When you hear a story about a “Japanese diver who has been a friend with the same fish for 25 years,” you will probably think that it is a hoax. However, the following tale is nothing short of an extraordinary and beautiful true story.
Hiroyuki Arakawa is a passionate diver who has been entrusted with overseeing one of the Shinto religion’s shrines called torii, located below the surface of Japan’s Tateyama Bay.
During three decades Hiroyuki got to experience the abundant marine life living around the shrine, and while taking these regular dives, he became the best buddy with a friendly Asian sheepshead wrasse called Yoriko.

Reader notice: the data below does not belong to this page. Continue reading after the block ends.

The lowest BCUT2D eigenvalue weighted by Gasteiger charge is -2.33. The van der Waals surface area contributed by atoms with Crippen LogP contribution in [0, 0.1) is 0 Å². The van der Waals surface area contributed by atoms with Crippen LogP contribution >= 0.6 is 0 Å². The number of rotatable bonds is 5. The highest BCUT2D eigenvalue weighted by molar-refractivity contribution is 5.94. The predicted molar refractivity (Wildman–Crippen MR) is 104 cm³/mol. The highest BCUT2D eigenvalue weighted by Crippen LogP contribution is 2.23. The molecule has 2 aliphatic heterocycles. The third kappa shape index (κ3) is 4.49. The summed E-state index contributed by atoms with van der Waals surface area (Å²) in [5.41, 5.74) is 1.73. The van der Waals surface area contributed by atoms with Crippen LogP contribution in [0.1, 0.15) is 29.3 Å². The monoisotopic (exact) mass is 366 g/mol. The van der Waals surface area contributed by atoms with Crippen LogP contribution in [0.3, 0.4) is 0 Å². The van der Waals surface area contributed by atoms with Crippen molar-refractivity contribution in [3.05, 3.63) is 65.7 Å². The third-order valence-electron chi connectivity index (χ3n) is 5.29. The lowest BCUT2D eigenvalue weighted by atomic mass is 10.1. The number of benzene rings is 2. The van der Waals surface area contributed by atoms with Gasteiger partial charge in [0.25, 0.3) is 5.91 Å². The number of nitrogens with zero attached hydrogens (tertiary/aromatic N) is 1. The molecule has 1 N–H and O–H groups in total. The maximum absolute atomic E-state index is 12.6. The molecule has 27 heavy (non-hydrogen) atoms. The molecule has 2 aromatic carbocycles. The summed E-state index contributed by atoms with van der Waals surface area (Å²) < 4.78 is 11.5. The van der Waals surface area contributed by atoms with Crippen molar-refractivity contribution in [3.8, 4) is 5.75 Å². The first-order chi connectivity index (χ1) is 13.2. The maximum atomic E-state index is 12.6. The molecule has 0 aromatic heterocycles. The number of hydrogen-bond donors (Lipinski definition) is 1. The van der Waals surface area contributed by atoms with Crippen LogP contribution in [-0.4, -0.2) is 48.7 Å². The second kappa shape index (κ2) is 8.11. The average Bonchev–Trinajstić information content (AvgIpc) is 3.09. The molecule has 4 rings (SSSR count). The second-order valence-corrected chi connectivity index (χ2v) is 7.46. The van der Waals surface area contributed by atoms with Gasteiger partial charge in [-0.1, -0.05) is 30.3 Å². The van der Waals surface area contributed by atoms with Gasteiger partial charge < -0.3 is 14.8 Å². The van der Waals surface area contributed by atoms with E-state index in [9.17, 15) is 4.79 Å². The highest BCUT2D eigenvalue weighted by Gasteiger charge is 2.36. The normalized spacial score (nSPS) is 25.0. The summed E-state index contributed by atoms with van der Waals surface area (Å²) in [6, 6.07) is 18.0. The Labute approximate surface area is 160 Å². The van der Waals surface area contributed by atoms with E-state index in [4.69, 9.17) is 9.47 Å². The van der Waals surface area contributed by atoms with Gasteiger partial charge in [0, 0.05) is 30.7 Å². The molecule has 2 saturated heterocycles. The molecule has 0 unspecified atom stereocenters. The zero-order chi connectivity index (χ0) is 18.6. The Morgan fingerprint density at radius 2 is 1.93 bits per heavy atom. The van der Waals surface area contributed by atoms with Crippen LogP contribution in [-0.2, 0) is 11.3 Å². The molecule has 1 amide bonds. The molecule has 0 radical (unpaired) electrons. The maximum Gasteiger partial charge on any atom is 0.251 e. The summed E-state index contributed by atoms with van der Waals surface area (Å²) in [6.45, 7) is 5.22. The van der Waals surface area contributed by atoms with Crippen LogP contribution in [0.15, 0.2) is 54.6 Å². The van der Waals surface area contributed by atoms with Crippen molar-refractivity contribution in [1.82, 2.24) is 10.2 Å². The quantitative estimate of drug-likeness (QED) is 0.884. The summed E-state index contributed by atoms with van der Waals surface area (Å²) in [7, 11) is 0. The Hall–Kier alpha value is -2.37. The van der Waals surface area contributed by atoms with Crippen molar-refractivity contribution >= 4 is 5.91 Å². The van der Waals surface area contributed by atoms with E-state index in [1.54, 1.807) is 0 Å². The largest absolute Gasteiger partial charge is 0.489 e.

The video, which has now gone viral, is showing Hiroyuki kissing the fish during their usual greeting, which undoubtedly confirms the genuine respect and loving relationship between a man and a fish.
According to Dr. Cait Newport, from Oxford University, “Scientists presented the fish with two images of human faces and trained them to choose one by spitting their jets at that picture,” he told CNN.
“The researchers decided to make things a little harder. They took the pictures and made them black and white and evened out the head shapes. You’d think that would throw the fish for a loop. But no, they were able to pick the familiar face even then – and with more accuracy: 86%!”
The study confirms that fish can indeed recognize human faces, which makes the story of a diver and Yoriko’s friendship even more inspiring and legit.